Underlying technology. Do you have the capacity to gain meaningful insights from analytics? Most banks are encumbered by legacy infrastructure. Is there a plan to retire old systems and invest in new robust capabilities? Citi is one of the banks making such investments, with its billion-dollar initiative focused on deployment of a unified customer platform. If you don’t make these hard choices today, somebody else certainly will - and reap the benefits at the expense of your digital health tomorrow.
Channels. Does the attention being paid to digital vs. offline reflect the reality of a digital future? Can all applications and functions be initiated and completed online? Can customers switch from one channel to another without a break in experience? Can customer service have a single view of clients’ online and walk-in interactions? Internally, is ownership of online and offline channels shared, or at least aligned?
People and talent. Do you have the right mix of specialists in technology, business, and delivery? Do you have good outsourcing or co-sourcing partners? For example, J.P. Morgan is actively pursuing Silicon Valley talent to lead its digital initiatives, rather than trying to fill the digital surgery role with traditional “country doctors” within the organization.
Needless to say, no organization or initiative will score perfectly on the diagnostic. But a high percentage of negative responses—especially if they’re clustered in a particular category—may suggest a likely factor in the root cause of digital failure that should probably be further investigated.
What To Do Next
Focusing on weaknesses may sound depressing—but it shouldn’t be. After all, the digital initiative has already failed. An effective diagnosis allows you to quickly find the deeper roots of that failure so as to avoid making the same mistakes in the future. Amid digital disruption, a common route to success is to fail quickly, and learn substantial lessons from each failure.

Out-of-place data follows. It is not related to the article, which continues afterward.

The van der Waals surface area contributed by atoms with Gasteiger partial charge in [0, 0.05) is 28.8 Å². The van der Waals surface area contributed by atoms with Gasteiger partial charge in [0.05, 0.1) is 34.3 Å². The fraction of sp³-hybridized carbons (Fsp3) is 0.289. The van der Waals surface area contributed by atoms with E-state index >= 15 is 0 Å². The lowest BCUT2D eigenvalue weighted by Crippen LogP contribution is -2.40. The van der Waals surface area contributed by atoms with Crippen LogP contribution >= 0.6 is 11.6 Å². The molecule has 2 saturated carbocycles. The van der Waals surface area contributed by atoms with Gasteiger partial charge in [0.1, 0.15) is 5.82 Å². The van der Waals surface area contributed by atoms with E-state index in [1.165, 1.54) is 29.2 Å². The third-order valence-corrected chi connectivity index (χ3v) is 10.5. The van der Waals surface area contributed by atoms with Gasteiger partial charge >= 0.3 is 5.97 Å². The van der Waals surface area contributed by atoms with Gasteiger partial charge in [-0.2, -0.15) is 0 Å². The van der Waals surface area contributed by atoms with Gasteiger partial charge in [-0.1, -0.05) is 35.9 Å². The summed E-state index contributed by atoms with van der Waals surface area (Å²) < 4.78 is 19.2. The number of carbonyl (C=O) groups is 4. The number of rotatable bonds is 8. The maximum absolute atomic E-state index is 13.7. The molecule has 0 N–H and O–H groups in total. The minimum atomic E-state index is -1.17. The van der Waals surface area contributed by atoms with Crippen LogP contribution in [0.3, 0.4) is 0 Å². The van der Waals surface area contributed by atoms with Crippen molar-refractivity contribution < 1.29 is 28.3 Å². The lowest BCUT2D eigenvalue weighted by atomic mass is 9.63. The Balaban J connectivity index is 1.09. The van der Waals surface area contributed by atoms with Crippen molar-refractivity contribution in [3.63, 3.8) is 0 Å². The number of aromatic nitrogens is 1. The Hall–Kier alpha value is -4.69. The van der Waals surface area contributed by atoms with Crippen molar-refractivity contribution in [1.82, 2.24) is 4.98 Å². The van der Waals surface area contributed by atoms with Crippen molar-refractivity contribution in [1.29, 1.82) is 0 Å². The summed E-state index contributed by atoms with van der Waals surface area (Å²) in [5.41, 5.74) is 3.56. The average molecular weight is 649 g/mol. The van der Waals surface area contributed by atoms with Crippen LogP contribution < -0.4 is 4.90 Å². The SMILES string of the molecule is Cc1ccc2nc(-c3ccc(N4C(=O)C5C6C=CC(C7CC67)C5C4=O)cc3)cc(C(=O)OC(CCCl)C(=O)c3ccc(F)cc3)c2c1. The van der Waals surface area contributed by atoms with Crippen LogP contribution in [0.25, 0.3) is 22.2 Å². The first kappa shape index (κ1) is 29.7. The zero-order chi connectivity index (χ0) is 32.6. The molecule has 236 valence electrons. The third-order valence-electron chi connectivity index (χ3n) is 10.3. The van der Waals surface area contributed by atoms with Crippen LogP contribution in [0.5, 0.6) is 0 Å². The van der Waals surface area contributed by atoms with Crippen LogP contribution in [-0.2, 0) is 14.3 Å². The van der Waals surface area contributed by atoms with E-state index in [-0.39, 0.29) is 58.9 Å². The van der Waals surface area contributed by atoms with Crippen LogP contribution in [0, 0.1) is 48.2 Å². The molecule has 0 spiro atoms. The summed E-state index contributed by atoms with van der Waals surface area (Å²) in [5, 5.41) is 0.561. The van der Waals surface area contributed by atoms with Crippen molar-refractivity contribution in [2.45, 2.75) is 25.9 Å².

Once a bank has isolated the root cause of a failure, it can move forward with confidence on two fronts: It can take advantage of its strengths, which should also be clearly identified through examination of the themes above; and it will be able to build out offerings that maintain digital relevance. Meanwhile, it can invest the necessary time, money, and effort to rectify identified weaknesses and position itself for growth.
Ideally, as in a 12-step program, a thorough, objective self-assessment is part of a broader effort to assess a bank’s true digital positioning. But sometimes failure is what’s needed to refocus the organization’s mindset. A digital initiative fails, and you wonder why—but rather than grasping for justifications, you can turn to a grounded diagnostic examination to direct failure-fueled adrenaline toward the factors that will lead to future success.
Fergus Gordon is a New York-based partner in the financial services practice of A.T. Kearney, a global management consulting firm. He can be reached at firstname.lastname@example.org. Femi Odunuga is a New York-based principal in the financial services practice of A.T. Kearney. He can be reached at email@example.com.